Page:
Preview sitewide sale landing page in different states

4. Create Sale Banner

Once you’ve created your sale landing page, the next step is to set up the banner for your sale.

With the banner, you’re able to promote your deal in other parts of your site, such as adding the banner to every page on your shop.

As with the landing page, creating a banner is totally optional. For example, if you want to have a private deal, you could just manually direct people to your landing page (if it exists) or discounted products via email or social media.

When you create a banner, you’re able to choose from three different “types”:

  • Custom Banner – customize the content of your banner using the interface options. If you’re a developer, you can also use code to create your own banner templates.
  • Popup Maker – use the third-party Popup Maker plugin to design a popup for your sale and then assign it from the interface.
  • Reusable Block – use the native block editor to design your banner as a reusable block. This is nice because it gives you a visual interface to create your banner without requiring the use of a third-party plugin.

Here are the options for the Custom Banner interface:

Custom banner

Here’s what it looks like with Popup Maker – in addition to choosing the popup that you created with Popup Maker, you also get a few other options for customizing its behavior:

Popup Maker banner

Finally, if you use the Reusable Block approach, you would first create the design using the block editor and save it as a reusable block. Then, you’ll get some additional options to control how it works, such as choosing between different banner locations for the design:

Reusable block banner

And that’s it for configuring your sale! When you’re happy with how everything looks, make sure to save your settings by using the option in the top-right corner.

Once you do that, you’ll see your deal’s current status based on the start/end date.

Run sale

5. View Sale Reporting

Once you’ve been running your deal for a bit, you can use the performance reports feature in Sitewide Sales to analyze how it’s going.

You can access these full reports by going to Sitewide Sales → Reports.

At the top, you can use the drop-down to choose the sale that you want to analyze.

Then, you’ll get two main reports:

  • Overall Sale Performance – track banner reach, landing page visits, purchases, and overall sale revenue, as well as sale revenue by individual days.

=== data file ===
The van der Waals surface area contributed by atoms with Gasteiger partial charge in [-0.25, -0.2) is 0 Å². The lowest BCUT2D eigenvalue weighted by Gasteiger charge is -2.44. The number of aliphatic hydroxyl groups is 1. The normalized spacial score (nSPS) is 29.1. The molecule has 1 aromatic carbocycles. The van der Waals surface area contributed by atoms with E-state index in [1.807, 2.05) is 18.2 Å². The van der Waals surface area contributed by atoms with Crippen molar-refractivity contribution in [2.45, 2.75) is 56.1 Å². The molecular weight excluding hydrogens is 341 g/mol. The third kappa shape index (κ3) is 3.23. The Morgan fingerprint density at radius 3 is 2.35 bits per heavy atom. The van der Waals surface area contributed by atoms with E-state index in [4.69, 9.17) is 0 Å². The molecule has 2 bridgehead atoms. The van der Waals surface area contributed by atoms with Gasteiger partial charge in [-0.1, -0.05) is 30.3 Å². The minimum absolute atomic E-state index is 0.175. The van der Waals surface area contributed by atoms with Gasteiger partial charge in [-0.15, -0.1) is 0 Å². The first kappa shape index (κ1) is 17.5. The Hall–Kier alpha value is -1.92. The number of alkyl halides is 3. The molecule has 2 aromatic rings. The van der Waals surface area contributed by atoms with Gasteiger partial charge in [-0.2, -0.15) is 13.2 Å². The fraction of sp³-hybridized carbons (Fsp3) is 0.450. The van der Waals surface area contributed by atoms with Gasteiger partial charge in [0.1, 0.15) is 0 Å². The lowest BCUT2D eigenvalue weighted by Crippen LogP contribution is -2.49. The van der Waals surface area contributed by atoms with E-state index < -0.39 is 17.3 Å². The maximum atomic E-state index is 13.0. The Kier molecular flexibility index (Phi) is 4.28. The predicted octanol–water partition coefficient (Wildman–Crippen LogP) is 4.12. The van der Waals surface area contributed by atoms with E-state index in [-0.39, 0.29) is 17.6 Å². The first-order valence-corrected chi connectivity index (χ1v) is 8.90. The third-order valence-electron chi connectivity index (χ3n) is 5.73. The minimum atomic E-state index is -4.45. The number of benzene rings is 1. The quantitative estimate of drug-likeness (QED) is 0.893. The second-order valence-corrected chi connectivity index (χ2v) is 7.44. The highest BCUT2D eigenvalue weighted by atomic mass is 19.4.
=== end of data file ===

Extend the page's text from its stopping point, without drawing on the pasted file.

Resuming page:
• Revenue Breakdown – see how your sales revenue compares to other new revenue. If you have recurring subscriptions, you can also see renewal revenue.

Here, I’ll use screenshots from the plugin’s documentation so that there’s more data to work with.

Sale reporting

Sitewide Sales Pricing

Sitewide Sales only comes in a premium version.

Currently, it’s listed at $99 for use on unlimited sites, but you can purchase it for $49. That includes one year of support and automatic updates. To continue receiving support and updates after the first year, you’d need to renew your license.

To help you test the plugin at no risk, you can also make use of a 30-day free trial and the developer also offers a 60-day money-back guarantee in case the free trial isn’t long enough to assess the plugin.

Both of those policies are pretty generous for the WordPress space.

Sitewide Sales pricing review

Final Thoughts on Sitewide Sales

Overall, Sitewide Sales makes it very easy to set up a cohesive deal, complete with scheduling, landing pages, and banners.

Again, I think the biggest benefit of the plugin is its all-in-one approach. You could set up similar functionality using a stack of plugins, but being able to do everything from one interface and have everything automatically synced is really convenient.

It’s also pretty flexible for how you set things up, including letting you use your own builders to design the landing pages and banners.

Finally, it also comes from a well-established team, so you can be confident in the developer and resources behind the plugin.

If you want to try it out, you can take advantage of the 30-day free trial at no risk to your wallet. Then, if you find that it works for you, you can purchase the full one-year license for a pretty affordable price.

Try It Now 

Colin Newcomer
Colin Newcomer
Colin has been using WordPress for over a decade and is on a quest to test all 60,000+ plugins at WordPress.org. He has been a Writer and Product Review Expert for WP Mayor since 2017, testing well over 150 products and services throughout that time.
Colin Newcomer
Colin Newcomer
Colin has been using WordPress for over a decade and is on a quest to test all 60,000+ plugins at WordPress.org. He has been a Writer and Product Review Expert for WP Mayor since 2017, testing well over 150 products and services throughout that time.